[time-nuts] Phase noise measurement experiment by Andrew Holme
john at miles.io
Sun Nov 12 18:30:04 EST 2017
> But be aware, that measurements close to the limit of thermal noise
> will make your measurement go sour. There the noise of your splitter
> will cause an anti-correlation effect and the measured noise will
> suddenly drop way below thermal noise. Craig Nelson and Archita Hati
> from NIST, Enrico Rubiola from FEMTO, Magnus from time-nuts and several
> others have been discussing this for a couple of years now at PTTI,
> IFCS and EFTF.
> (e.g. https://www.nist.gov/publications/cross-spectral-collapse-anti-
> correlated-thermal-noise-power-splitters )
Cross-spectral collapse due to thermal noise is basically Mother Nature complaining that we're trying to do something that's physically ill-advised, by trying to measure the noise in a system at levels near the thermal floor of the termination resistance that's necessary to define such a system in the first place. Unfortunately the issue can affect measurements at levels several dB higher than the thermal floor, making it a genuine occupational hazard.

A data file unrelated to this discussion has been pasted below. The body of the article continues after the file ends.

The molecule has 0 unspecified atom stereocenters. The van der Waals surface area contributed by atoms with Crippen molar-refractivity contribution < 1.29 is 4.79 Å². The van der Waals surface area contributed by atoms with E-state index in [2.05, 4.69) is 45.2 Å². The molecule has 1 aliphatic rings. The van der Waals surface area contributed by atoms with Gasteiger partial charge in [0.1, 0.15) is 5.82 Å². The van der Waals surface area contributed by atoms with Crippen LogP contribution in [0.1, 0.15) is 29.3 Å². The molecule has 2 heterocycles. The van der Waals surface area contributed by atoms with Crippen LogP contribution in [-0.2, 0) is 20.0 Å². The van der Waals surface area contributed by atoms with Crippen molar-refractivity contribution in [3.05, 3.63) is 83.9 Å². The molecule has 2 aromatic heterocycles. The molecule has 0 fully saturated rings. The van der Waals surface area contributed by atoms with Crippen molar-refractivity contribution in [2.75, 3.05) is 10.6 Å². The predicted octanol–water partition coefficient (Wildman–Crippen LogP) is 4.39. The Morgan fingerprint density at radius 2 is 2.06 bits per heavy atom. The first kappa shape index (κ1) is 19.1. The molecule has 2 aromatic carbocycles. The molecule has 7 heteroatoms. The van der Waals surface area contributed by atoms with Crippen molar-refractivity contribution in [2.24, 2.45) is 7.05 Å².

On the bright side, splitter topologies that use a single resistive load with no differential-mode termination have little or no vulnerability to this phenomenon. Of course the common-mode termination imposes its own noise floor, but that's life in this particular universe.
That being said, it's still a bit of an awkward situation for designers of future test sets. We can't use Wilkinson splitters anymore -- or at least we shouldn't, given what's been learned over the past couple of years. As a result, some customers' best devices may suddenly start looking noisier than they did when measured on earlier instruments, or (worse) when measured on competing ones. Those customers may not respond agreeably when advised to dunk the termination in liquid helium...
> > Since the cross correlation could reduce noise a lot, I am wondering what
> > the differences between 14 bits and 16 bits ADC are.
None to speak of. The original TSC 5120A used 14-bit parts while the later test sets have used 16-bit parts, and the performance limits are essentially identical. Once you go below a certain point, generally well below -170 dBc/Hz, you tend to run into a correlation floor that arises from one or more different causes unrelated to the quantization precision itself. These effects seem to arise in and near the S/H stage and aren't improved by going beyond 14-bit precision.
-- john, KE5FX
Miles Design LLC
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